In pre-revolutionary times, this area was the province of Périgord and was divided loosely into four sections, named green, white, purple and black.
The hilly Périgord Vert was originally a land of great forests and swamps, and although a lot of it has been cleared for farmland, a large part is now protected by the Parc Naturel Régional Périgord-Limousin.
Further south, near the town of Périgueux, is Périgord Blanc, reportedly named for the chalky limestone cliffs of the river valleys flowing westward across what was originally a shallow sea. Chalk mining was a big industry in the past and is practised even now.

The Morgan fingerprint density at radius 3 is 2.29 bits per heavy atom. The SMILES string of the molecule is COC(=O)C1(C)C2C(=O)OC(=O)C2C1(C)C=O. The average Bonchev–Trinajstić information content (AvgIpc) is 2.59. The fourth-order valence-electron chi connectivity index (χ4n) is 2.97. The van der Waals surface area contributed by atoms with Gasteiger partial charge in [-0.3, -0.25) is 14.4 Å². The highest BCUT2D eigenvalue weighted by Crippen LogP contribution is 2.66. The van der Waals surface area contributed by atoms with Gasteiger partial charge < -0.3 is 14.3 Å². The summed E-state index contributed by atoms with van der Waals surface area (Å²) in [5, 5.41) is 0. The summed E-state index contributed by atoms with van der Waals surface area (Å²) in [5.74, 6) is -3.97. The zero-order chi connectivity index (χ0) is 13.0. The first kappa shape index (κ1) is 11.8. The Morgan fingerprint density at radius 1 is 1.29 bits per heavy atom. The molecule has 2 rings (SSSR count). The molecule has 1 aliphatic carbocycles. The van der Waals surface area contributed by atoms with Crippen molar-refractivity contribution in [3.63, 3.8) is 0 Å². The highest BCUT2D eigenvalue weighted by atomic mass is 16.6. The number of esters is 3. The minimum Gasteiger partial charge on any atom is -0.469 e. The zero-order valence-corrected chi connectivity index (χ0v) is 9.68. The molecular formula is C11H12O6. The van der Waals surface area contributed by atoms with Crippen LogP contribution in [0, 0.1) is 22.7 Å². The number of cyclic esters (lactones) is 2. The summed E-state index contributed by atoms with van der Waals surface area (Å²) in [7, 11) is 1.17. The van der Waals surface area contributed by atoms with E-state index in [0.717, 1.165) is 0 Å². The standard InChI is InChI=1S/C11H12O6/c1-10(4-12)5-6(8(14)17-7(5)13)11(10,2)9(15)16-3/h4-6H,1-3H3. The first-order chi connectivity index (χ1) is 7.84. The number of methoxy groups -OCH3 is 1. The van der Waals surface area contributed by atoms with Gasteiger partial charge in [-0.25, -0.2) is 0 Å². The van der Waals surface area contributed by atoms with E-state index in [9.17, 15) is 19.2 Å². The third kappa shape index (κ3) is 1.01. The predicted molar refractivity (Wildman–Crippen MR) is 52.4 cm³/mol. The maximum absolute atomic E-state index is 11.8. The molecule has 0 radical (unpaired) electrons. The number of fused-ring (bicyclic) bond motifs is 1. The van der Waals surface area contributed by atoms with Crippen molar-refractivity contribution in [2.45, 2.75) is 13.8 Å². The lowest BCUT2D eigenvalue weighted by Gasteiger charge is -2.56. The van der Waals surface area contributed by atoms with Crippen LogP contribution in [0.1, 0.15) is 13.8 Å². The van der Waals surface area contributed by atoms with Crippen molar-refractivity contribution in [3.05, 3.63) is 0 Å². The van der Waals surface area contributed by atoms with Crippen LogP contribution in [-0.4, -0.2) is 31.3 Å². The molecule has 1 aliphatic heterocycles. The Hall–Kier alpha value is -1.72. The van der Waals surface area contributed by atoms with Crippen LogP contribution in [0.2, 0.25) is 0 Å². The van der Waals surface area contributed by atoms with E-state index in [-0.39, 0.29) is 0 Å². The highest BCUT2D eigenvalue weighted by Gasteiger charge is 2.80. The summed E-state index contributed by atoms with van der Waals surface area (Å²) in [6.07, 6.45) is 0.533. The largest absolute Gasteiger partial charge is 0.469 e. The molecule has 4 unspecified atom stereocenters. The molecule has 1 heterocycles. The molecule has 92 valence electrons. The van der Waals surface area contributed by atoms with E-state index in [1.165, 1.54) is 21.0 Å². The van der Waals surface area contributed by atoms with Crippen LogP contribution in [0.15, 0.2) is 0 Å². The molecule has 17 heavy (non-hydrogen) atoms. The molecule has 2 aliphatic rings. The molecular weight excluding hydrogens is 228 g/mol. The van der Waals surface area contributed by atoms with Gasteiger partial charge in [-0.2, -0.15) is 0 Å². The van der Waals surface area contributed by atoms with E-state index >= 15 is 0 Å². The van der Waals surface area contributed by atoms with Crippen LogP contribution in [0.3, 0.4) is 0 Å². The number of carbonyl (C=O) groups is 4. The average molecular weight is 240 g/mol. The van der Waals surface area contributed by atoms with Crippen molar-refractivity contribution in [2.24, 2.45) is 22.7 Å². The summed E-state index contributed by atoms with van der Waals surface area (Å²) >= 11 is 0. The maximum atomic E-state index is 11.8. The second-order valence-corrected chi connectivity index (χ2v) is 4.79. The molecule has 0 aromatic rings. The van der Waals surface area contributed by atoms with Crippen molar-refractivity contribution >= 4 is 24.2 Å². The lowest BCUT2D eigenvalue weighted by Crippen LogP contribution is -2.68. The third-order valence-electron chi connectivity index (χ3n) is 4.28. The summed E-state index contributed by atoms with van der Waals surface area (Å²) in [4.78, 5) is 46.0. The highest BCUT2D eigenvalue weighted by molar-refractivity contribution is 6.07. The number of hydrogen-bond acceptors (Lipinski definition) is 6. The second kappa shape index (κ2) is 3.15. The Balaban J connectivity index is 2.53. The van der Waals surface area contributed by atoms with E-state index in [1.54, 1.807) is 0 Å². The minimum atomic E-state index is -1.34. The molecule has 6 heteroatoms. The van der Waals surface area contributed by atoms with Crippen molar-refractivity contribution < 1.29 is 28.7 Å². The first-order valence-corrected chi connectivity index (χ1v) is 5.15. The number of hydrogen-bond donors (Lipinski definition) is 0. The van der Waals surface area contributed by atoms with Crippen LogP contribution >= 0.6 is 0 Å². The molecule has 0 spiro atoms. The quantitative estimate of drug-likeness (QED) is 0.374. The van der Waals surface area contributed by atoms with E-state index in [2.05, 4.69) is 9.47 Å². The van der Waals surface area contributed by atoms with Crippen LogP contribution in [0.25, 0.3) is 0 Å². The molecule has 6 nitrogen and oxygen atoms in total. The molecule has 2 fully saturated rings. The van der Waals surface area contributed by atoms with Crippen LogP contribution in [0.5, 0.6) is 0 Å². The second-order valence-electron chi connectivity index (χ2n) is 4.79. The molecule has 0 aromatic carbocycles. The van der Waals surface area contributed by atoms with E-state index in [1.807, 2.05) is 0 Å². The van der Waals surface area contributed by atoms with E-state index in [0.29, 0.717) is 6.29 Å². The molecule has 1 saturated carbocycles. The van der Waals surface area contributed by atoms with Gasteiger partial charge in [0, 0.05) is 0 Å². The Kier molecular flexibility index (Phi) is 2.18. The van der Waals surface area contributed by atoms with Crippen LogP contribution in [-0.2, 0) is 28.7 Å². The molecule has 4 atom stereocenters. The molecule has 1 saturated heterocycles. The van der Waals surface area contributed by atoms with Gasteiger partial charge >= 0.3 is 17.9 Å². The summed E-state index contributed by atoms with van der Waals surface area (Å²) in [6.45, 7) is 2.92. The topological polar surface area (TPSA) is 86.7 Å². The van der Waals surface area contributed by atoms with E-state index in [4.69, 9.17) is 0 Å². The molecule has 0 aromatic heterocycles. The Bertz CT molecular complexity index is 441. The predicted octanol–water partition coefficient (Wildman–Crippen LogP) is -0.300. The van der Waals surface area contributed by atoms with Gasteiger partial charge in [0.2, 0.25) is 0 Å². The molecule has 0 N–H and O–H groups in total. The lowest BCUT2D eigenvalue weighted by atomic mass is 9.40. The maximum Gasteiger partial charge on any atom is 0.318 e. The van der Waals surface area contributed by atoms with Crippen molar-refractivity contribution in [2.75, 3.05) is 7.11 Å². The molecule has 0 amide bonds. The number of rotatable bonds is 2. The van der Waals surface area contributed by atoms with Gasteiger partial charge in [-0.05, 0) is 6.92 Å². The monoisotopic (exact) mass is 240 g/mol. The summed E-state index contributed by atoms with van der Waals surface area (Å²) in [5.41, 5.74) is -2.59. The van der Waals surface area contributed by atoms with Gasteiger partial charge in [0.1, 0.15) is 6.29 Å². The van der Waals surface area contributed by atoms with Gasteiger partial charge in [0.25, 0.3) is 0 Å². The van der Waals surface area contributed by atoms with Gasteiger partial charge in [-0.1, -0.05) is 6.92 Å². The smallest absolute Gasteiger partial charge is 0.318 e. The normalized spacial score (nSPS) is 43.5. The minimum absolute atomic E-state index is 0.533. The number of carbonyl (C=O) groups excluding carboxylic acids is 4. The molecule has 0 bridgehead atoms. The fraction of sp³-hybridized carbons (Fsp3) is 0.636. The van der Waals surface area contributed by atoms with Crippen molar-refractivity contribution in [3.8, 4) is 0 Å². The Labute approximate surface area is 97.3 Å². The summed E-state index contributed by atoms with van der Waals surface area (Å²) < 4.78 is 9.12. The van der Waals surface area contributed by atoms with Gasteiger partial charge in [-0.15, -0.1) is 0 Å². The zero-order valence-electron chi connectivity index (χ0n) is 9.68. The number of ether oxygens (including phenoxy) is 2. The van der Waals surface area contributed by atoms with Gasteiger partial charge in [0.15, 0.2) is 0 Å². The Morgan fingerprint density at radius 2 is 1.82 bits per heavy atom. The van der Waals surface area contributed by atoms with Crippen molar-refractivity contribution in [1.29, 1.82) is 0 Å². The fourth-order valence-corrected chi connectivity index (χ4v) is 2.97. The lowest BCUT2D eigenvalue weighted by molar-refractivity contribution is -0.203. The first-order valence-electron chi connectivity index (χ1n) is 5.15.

Beyond that again is Périgord Pourpre, the flat, fertile land around Bergerac, famous for its orchards and vineyards, which are watered by the leisurely lower Dordogne river.
Over to the east is Périgord Noir, also heavily forested in the past, and priding itself now on its truffles. Here the upper Dordogne is joined by the Vézère river, whose valley is famous for its multitude of prehistoric sites, including Lascaux caves and the village of les Eyzies, home of the earliest specimens of modern humans.
The whole of Périgord is peppered with châteaux. The legend is that Saint Peter was carrying a sack of châteaux to distribute across France, but as he was passing Périgord the sack split and the whole lot fell to earth.